2016 is almost over and most of us can’t wait to turn the page onto a new and hopefully more joyous year. This year has been a roller coaster of emotions. My wife and I welcomed our first child back in May 2016 and it’s been life changing. We’ve run through the gamut of emotions: happiness, fear, anxiety, exhaustion, joy, despair (typically all of these at quick succession at 3 am when he wakes up and refuses to sleep for hours). I don’t know if that influenced the type of comics I’ve been drawn to this year, but I feel that anything revolving around parenthood has certainly resonated with me much more.
I didn’t have time to read as much as I used to and don’t have as much disposable income for obvious reasons. I’m getting more books at the library than usual, so that means I’m reading everything later and later. I think I’m number 233 in line for the latest Raina Telgemeier book Ghosts. On my hold list I still have some big titles I haven’t gotten around to yet: Black Panther, Turning Japanese, Vision, Rolling Blackouts, Monstress, Laid Waste, Goodnight Pun-Pun, S’enfuir. I’ll get to those eventually. Still, it was a great for year for alternative and small press comics and I find that I just can’t keep up with the phenomenal things coming out. 2D cloud, Retrofit, Youth in Decline, Breakdown Press, Czap, Inkbrick and so many other publishers keeps releasing amazing comics. The Study Group Process Parties Podcasts have also been extremely entertaining to listen to and I’m eager to follow this in 2017. The usual disclaimers for these types of lists are to be expected. It’s only a best of what I’ve read and is by no means exhaustive of everything out there. Let’s proceed, shall we?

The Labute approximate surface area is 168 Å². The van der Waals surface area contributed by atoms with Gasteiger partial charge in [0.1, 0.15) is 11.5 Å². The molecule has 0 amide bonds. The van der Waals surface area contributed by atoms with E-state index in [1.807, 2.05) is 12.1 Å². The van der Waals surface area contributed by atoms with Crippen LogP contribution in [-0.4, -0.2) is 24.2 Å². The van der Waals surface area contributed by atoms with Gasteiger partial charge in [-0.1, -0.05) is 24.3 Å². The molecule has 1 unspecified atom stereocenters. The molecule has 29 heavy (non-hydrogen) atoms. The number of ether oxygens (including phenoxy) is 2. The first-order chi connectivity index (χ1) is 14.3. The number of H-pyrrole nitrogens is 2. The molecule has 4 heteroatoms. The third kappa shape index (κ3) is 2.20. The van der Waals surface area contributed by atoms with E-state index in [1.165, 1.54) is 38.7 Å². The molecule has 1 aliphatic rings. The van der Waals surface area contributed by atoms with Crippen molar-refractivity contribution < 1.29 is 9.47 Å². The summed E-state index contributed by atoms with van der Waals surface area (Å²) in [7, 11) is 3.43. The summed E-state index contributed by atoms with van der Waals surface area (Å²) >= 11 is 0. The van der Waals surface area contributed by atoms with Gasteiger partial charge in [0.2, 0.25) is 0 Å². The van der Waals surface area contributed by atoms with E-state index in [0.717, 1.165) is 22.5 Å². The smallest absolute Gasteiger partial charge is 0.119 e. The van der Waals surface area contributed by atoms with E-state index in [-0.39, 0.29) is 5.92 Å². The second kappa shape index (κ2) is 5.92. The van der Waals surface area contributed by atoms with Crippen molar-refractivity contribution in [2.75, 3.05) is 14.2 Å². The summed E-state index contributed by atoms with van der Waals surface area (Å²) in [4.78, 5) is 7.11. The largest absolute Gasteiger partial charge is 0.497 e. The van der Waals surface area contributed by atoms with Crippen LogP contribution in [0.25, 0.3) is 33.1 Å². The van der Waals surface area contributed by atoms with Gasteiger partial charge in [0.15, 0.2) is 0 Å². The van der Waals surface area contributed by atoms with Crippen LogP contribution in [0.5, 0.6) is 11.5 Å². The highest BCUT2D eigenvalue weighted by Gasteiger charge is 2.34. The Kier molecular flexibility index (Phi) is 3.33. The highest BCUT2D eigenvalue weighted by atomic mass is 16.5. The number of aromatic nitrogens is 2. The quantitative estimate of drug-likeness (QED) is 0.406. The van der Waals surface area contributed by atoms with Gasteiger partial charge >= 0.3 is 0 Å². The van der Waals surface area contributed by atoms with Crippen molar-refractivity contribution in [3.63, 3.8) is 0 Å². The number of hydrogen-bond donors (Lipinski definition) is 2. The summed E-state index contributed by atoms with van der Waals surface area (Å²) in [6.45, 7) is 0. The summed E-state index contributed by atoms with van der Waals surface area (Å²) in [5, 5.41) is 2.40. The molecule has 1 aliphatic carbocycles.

by Aatmaja Pandya
Phantom is a tale of belonging, how memories affect our understanding of self and space, and how modern free movement and gentrification changes neighbourhoods. It is my pick for comic of the year.
Gentrification is an interesting concept I’ve seen explored in comics before, mostly in Tom Kazcinski’s Beta Testing the Apocalypse and in Ben Katchor’s Hand-drying in America, but never on such a personal level. How does the changing demographic of a neighbourhood affect your sense of self? How does it feel to realize that the place you identify as your home, where your fond memories of your childhood happened, has changed so drastically as to become unrecognizable? Phantom delves deep into the heart of the artist as she recalls her life in Queen’s and how the changing population and composition of the area affected her. I have rarely seen an exploration of a concept like this on such a personal level. It comes from a place of distress and sadness at knowing the inevitability of change and the inability to prevent it in any way. Pandya challenges the notion that someone can truly belong anywhere and the foolishness of feeling attached to a neighbourhood. Here, I can feel my roots more strongly than I ever could anywhere else, even back in India. But the foundation around me is changing. I don’t see history anymore. Pandya talks about the very real feelings of anger at the changes happening, while understanding that the rapidly evolving demographics means that there is no way that this can stop.